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Handheld XRF for Art and Archaeology
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summary
Over the last decade the technique of X-ray fluorescence has evolved, from dependence on laboratory-based standalone units to field use of portable and lightweight handheld devices. These portable instruments have given researchers in art conservation and archaeology the opportunity to study a broad range of materials with greater accessibility and flexibility than ever before. In addition, the low relative cost of handheld XRF has led many museums, academic institutions, and cultural centres to invest in the devices for routine materials analysis purposes. Although these instruments often greatly simplify data collection, proper selection of analysis conditions and interpretation of the data still require an understanding of the principles of x-ray spectroscopy. These instruments are often marketed and used as ‘point and shoot' solutions; however, their inexpert use can easily generate deceptive or erroneous results. This volume focuses specifically on the applications, possibilities, and limitations of handheld XRF in art conservation and archaeology. The papers deal with experimental methodologies, protocols, and possibilities of handheld XRF analysis in dealing with the complexity of materials encountered in this research.

Table of Contents

  1. Title Page, Copyright
  2. pp. 1-4
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  1. Acknowledgements
  2. pp. 5-6
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  1. Table of Contents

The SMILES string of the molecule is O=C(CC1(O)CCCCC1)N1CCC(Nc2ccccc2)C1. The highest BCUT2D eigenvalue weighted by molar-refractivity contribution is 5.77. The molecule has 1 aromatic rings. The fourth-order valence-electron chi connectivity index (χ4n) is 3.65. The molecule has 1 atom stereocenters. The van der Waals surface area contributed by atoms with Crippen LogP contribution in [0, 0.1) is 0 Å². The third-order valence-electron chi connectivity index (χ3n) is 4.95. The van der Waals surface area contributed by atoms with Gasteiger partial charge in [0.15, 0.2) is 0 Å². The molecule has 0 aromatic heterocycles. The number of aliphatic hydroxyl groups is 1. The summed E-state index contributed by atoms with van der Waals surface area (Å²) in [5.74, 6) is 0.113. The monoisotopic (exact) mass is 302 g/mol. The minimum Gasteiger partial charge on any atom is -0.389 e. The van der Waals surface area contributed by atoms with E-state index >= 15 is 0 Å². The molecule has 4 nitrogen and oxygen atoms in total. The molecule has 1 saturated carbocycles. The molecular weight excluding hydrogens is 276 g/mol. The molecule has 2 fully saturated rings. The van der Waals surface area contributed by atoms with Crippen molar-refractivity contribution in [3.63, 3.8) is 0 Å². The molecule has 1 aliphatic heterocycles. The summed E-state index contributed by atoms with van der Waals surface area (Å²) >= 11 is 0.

2. pp. 7-8
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  1. List of Illustrations
  2. pp. 9-14
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  1. List of Tables
  2. pp. 15-16
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  1. 1. Introduction
  2. pp. 17-36
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  1. 2. Handheld X-ray fluorescence analysis of Renaissance bronzes: Practical approaches to quantification and acquisition
  2. pp. 37-74
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  1. 3. Application of a handheld XRF spectrometer in research and identification of photographs
  2. pp. 75-130
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  1. 4. Handheld XRF for the examination of paintings: proper use and limitations
  2. pp. 131-158
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  1. 5. XRF analysis of manuscript illuminations
  2. pp. 159-190
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  1. 6. XRF analysis of historical paper in open books
  2. pp. 191-214
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  1. 7. Quantitative non-destructive analysis of historic silver alloys: X-ray fluorescence approaches and challenges
  2. pp. 215-248
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  1. 8. The analysis of porcelain using handheld and portable X-ray fluorescence spectrometers
  2. pp. 249-312
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  1. 9. Handheld XRF use in the identification of heavy metal pesticides in ethnographic collections
  2. pp. 313-348
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  1. 10. Using handheld XRF to aid in phasing, locus comparisons, and material homogeneity assessment at an archaeological excavation
  2. pp. 349-378
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  1. 11. Handheld XRF elemental analysis of archaeological sediments: some examples from Mesoamerica
  2. pp. 379-400
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  1. 12. X-Ray fluorescence of obsidian: approaches to calibration and the analysis of small samples
  2. pp. 401-422
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  1. 13. Handheld XRF analysis of Maya ceramics: a pilot study presenting issues related to quantification and calibration
  2. pp. 423-448
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  1. 14. Glass analysis utilizing handheld X-ray fluorescence
  2. pp. 449-470
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  1. Contributors
  2. pp. 471-472
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  1. The Editors
  2. pp. 473-474
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